Anyone wanting a thorough understanding of this period of the Roman Empire is well advised to read this work. Not only is it highly educational, but it's damned enjoyable reading.
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4.0 von 5 Sternen A Study In Leadership 12. Februar 2007
Von John A. Van Devender - Veröffentlicht auf
Format:Gebundene Ausgabe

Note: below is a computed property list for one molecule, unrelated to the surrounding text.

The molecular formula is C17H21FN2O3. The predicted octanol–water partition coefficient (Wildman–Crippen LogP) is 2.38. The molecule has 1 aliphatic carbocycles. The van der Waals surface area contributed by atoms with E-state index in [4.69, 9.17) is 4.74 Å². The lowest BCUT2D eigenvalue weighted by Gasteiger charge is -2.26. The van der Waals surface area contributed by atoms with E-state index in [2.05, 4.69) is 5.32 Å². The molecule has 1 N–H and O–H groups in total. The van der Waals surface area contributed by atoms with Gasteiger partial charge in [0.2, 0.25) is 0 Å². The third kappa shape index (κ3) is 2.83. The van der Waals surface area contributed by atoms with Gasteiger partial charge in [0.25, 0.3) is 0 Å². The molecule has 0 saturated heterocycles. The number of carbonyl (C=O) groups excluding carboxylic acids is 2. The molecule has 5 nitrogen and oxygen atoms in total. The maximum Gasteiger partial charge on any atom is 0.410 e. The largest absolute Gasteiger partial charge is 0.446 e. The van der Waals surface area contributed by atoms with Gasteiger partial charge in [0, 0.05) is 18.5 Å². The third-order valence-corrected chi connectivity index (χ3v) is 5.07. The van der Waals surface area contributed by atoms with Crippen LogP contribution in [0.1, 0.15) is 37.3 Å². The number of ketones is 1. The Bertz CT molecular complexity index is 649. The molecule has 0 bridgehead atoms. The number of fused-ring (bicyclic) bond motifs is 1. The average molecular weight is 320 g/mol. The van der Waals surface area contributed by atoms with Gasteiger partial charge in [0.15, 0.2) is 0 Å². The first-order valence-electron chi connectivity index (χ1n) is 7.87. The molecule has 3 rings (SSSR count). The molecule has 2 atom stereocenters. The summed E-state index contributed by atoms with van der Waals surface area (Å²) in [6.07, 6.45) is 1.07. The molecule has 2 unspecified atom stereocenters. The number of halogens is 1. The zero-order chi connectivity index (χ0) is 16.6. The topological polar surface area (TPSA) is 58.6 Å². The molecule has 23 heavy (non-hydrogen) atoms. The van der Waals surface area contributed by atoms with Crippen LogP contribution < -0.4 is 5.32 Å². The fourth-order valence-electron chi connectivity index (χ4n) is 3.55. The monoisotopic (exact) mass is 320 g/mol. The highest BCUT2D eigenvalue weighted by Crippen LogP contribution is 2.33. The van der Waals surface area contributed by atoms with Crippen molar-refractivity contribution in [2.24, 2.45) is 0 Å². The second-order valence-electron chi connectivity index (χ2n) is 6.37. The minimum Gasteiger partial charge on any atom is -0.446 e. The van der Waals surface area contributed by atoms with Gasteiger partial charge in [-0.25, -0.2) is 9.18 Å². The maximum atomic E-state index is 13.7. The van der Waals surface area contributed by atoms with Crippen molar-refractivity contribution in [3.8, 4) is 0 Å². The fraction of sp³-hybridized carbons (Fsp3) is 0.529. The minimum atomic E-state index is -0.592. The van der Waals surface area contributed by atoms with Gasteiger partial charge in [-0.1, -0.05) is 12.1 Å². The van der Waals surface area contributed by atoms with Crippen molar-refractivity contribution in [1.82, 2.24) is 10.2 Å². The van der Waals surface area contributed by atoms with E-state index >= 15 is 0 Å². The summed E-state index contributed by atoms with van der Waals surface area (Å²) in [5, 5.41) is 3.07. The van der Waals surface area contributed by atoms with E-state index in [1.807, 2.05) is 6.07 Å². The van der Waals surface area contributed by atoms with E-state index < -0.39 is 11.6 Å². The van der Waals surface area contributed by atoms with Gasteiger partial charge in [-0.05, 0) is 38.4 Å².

This is a well written, anecdotal history of a complex and pivotal life, a study in how a single man can be the focus of world changing significance. Anthony Everitt's disciplined recounting of the events and manner of Gaius Octavius Caesar (Augustus) allows for more than a pleasant re-acquaintance with important historical facts. Fundamental to the author's approach is the manner in which he allows us to see parallels to our own time and culture in the issues confronted by nation whose very success surpassed its political structures' capacity to resolve. Furthermore, at a bit further distance, this book supplies a study of the nature, perils, rewards and costs of unwavering ambition when it controls a capable, energetic and charismatic leader. When read with an eye toward this aspect, it is a sobering reminder that a person must count the cost of significance. If any aspire to greatness, the pathway they must walk, the cost they must bear and the steel resolve they must demonstrate, cannot be far removed from that we see in Augustus. The book is an excellent critique of ambition even as it clearly demonstrates that which can be attained through it.